Priorities for 2016

Developing lecture streams for the NAVC 2016, Cartagena World Congress 2016, VPAT Thailand July 2016, as well as WSAVA Copenhagen 2016, and working with the CE committee on the development of additional regional CE initiatives.

Contact details for further information
Karyl J Hurley, DVM, DACVIM, DECVIM-CA, Global Scientific Affairs - Mars Petcare
T: +1 908 619 1044

Research summary

In February 2012, the AWWC issued an online survey to WSAVA member associations to help it start to develop a global picture of the key issues surrounding small animal welfare globally. While more data is needed to make the results more comprehensive, the AWWC intends to use these initial findings to help it prioritize activities for the rest of 2012 and into 2013.

Key findings:
When asked to select from a list of issues, those that they regarded as most important, ‘zoonoses’ were rated as the most important issue, followed closely by ‘shelters and re-homing centers’ (with reference to their welfare and euthanasia policies) and ‘animal behavior’ (aggressive dogs etc)

A large majority of respondents (81.4%) said that veterinarians in their country would value access to CE on small animal welfare with the following topics cited as priorities:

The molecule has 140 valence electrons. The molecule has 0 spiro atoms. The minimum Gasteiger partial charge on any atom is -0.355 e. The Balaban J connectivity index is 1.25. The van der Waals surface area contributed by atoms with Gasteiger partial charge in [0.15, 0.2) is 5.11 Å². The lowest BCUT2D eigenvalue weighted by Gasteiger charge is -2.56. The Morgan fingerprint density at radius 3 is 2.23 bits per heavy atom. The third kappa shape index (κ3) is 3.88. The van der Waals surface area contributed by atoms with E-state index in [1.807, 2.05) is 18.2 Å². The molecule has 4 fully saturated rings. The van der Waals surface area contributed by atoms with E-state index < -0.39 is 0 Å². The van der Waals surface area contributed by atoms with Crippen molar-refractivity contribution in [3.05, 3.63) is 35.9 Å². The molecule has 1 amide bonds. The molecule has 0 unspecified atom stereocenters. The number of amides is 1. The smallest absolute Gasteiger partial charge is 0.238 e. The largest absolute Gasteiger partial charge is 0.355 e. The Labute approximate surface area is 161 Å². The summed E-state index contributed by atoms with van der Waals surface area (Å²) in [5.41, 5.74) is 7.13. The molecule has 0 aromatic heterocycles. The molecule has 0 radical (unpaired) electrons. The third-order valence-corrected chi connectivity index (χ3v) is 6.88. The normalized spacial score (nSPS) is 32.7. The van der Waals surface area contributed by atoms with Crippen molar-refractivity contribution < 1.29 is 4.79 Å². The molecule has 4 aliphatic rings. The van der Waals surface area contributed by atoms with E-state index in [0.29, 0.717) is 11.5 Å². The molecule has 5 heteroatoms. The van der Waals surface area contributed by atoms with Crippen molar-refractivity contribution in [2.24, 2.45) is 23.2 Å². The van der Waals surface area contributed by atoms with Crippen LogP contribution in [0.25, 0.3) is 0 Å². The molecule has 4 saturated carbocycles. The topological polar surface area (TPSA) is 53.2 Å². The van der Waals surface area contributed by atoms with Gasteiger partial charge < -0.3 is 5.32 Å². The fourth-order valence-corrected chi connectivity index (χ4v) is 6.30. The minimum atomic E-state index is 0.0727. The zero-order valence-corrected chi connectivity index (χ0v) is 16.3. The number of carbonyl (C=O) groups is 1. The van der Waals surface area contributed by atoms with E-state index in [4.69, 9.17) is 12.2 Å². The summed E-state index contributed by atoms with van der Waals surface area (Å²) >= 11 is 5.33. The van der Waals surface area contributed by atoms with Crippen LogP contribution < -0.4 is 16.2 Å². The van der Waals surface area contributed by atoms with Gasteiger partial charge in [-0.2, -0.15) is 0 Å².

• Nutrition
  • Shelter welfare
  • Euthanasia
  • Breeding practices
  • Pain management
  • Stray and feral animals
  • Political animal welfare issues
  • Welfare of canine, feline and exotic species

When asked how this CE should best be provided, the largest proportion of respondents (75.9%) preferred CE conferences in their region. Access to a central resource for educational materials was also rated highly (53.7%) while WSAVA Congress lecture streams were suggested by almost half (48.1%)

When asked if they would find it helpful for the WSAVA to organize visits, in association with Congresses, to sites of interest related to small animal welfare, 67.2% of respondents said that they would. More than half (59.1%) said that they would be interested in participating in voluntary activity programs with rabies clinics and animal shelters while passive visits to animal facilities were also suggested by 40.9% of respondents

In a similar vein, more than half (58.2%) of respondents said they would interested in applying for competitive educational grants for student internships in animal welfare that would require the provision of opportunities such as spay/neuter clinics; rescue experience or shelter work

When asked if their national organization had any documents in English that could be shared within the WSAVA, over a quarter (26.9%) said they had.

Almost half (46.3%) of respondents also indicated that their country has an equivalent of a ‘veterinarian’s oath’ which could be shared with the AWWC for comparison purposes while 47.8% said that there were organization/programs in place in their country which could serve as models for intervention in particular areas of animal welfare.